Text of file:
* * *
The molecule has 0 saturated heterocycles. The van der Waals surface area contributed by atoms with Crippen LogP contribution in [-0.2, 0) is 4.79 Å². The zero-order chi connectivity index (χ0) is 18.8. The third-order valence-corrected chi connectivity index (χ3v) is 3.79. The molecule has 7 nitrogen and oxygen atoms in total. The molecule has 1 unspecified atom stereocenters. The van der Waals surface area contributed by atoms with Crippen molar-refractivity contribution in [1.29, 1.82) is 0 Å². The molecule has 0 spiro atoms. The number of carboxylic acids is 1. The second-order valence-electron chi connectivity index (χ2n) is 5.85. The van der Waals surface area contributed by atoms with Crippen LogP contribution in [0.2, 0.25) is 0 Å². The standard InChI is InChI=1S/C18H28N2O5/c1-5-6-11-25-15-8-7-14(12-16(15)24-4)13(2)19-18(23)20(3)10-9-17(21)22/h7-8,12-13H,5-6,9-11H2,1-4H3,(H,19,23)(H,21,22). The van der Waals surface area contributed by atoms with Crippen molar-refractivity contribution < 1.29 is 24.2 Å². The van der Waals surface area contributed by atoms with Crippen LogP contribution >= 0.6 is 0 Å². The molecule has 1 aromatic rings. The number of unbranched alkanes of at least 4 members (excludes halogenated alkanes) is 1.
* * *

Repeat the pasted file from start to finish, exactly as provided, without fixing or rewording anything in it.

The molecule has 0 saturated heterocycles. The van der Waals surface area contributed by atoms with Crippen LogP contribution in [-0.2, 0) is 4.79 Å². The zero-order chi connectivity index (χ0) is 18.8. The third-order valence-corrected chi connectivity index (χ3v) is 3.79. The molecule has 7 nitrogen and oxygen atoms in total. The molecule has 1 unspecified atom stereocenters. The van der Waals surface area contributed by atoms with Crippen molar-refractivity contribution in [1.29, 1.82) is 0 Å². The molecule has 0 spiro atoms. The number of carboxylic acids is 1. The second-order valence-electron chi connectivity index (χ2n) is 5.85. The van der Waals surface area contributed by atoms with Crippen LogP contribution in [0.2, 0.25) is 0 Å². The standard InChI is InChI=1S/C18H28N2O5/c1-5-6-11-25-15-8-7-14(12-16(15)24-4)13(2)19-18(23)20(3)10-9-17(21)22/h7-8,12-13H,5-6,9-11H2,1-4H3,(H,19,23)(H,21,22). The van der Waals surface area contributed by atoms with Crippen molar-refractivity contribution < 1.29 is 24.2 Å². The van der Waals surface area contributed by atoms with Crippen LogP contribution >= 0.6 is 0 Å². The molecule has 1 aromatic rings. The number of unbranched alkanes of at least 4 members (excludes halogenated alkanes) is 1.